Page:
Friday, 21 September 2012

7. Progress Pictures

These are just some recent pictures, a state of the nation update from the Lithops patch.

A reddish maroon L. aucampiae from Francois Hoes.

L. gracilidelineata
L. julii from Francois Hoes. Two are reminiscent of that kiku... whatsa name sort.

L. julii with nice reticulated pattern.

L. karasmontana from Francois Hoes
L. karasmontana from Francois Hoes

L. karasmontana from Francois Hoes

L. lesliei. A purplish one too – yipee! Frieda’s purple rinse?
L. salicola. A wine god red one from Francois Hoes.

Adult of mysterious parentage from garden centre. L. aucampiae me thinks.

Also of suspicious lineage. I think L. lesliei.  It has very faint peachy undertones. Interesting.
L. karasmontana. Nice reddish ones from Francois Hoes.

Saturday, 1 September 2012

6. Sowing Lithops Seeds

I prefer to sow in spring and start seedlings off with the same substrate I use for adult plants (2). To prevent it falling through the drainage holes I put a little piece of shade cloth in the bottom of the pot (1). Good results can be obtained by filling the top 5 - 10mm of the pot with fine silica sand and then sowing seeds onto that (3 - 6). After sowing I cover the seeds with a thin layer of medium sand. This allows the roots to anchor themselves quickly and easily. The seedlings stay upright supported between the medium sized sand particles. If you sow directly onto the substrate, a portion of the seeds will land on gravel particles or pieces of bark and for a Lithops seed which is so small it’s hardly visible that’s the equivalent of being stranded on a large rock. If it does germinate it will battle to anchor itself and grow.

Pour the seeds out onto a piece of folded paper (5) so that they can be drawn out into a line and swept off the paper into the pot, using a fine paintbrush. Since my space is limited I like to space seeds individually. It’s a painstaking job especially for a species like L. olivacea which has really tiny seeds but I find it worth the effort. The pot pictured is 8cm in diameter and seeds are spaced so that seedlings can reach a size of at least 5 - 6mm in diameter before they need to be transplanted. Once the seeds are in position I spray them lightly (7) just to get them stuck in place so that they don’t move around when I cover them with the medium sand (8, 9). As a precaution I apply a fungicide once after sowing. Lithops seedlings are the only thing on which I use preventative spraying and this is also the only time I will use a fungicide on Lithops.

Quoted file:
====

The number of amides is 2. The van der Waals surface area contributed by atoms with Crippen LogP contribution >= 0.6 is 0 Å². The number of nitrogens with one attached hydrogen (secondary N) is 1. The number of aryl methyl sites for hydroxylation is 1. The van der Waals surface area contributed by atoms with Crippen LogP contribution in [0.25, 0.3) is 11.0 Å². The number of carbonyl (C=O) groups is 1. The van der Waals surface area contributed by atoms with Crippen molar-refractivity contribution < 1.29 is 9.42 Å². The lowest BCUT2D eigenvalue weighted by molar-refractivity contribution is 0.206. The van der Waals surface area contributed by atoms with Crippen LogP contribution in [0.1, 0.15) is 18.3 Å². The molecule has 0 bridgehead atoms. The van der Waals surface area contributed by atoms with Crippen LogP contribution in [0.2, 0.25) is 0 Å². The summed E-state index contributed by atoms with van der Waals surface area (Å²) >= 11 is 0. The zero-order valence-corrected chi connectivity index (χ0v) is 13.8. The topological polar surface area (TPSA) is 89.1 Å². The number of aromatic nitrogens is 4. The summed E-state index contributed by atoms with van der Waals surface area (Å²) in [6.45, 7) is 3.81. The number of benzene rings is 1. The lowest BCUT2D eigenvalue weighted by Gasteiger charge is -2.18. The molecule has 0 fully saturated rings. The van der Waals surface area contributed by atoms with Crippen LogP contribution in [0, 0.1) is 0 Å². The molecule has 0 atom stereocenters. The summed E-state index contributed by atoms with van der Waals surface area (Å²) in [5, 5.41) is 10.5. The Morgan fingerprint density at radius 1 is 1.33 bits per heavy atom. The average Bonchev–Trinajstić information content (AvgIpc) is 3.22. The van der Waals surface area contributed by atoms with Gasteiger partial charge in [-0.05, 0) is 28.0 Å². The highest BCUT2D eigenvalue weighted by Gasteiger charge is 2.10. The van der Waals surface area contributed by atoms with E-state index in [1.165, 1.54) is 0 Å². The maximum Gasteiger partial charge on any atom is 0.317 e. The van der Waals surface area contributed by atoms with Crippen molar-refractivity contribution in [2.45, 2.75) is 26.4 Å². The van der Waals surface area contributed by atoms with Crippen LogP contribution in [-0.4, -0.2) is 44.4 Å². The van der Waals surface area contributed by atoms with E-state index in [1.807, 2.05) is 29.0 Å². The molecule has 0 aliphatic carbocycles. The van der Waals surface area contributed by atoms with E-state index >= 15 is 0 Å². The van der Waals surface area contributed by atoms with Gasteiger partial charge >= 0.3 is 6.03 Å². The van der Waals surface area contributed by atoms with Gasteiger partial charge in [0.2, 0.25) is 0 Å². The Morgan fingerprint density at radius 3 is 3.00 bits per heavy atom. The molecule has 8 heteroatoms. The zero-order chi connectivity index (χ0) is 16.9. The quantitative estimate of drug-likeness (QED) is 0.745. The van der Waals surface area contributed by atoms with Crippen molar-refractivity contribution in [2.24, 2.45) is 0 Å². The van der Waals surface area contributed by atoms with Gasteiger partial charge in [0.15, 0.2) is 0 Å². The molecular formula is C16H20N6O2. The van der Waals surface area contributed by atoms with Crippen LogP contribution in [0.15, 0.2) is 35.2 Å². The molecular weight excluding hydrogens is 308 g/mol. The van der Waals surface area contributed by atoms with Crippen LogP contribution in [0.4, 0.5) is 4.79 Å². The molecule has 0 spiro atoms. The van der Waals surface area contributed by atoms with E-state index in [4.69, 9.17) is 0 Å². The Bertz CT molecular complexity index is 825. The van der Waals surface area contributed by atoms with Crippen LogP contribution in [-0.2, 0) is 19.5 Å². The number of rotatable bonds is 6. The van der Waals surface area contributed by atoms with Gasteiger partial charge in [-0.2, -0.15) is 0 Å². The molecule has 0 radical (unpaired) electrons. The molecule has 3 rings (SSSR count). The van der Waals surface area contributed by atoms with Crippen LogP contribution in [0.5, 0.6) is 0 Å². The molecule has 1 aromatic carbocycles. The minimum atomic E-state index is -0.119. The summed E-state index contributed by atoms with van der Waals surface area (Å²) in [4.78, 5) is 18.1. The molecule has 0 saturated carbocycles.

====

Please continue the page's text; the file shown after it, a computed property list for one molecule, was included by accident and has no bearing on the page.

Seeds should not be allowed to dry out until germination is complete. I spray them once a day and allow about 14 days before reducing the watering frequency. Sometimes the first tiny plants can be seen within 2 – 4 days.

1. Pot (8cm) with a piece of shade cloth to prevent substrate falling through the drainage holes.

2. Almost fill the pot with substrate. Leave the top 5 – 10mm for fine sand.
3. Top up with fine sand and level the surface. The back of a saw blade works nicely.
4. Some marks on the surface will help to space seeds evenly. The saw blade is handy again.

5. Pour seeds onto a piece of folded paper.
6. Position seeds on the surface using a fine paintbrush to sweep them off the paper one by one.
7. Gently spray the surface to fix seeds in place.

8. Carefully cover with a thin layer of medium sand.
9. Water without disturbing the surface.

10. L aucampiae 38 days (left), L. salicola 29 days (right), L. otzeniana 29 days (bottom)

11. L aucampiae 127 days (left), L. salicola 118 days (right), L. otzeniana 118 days (bottom)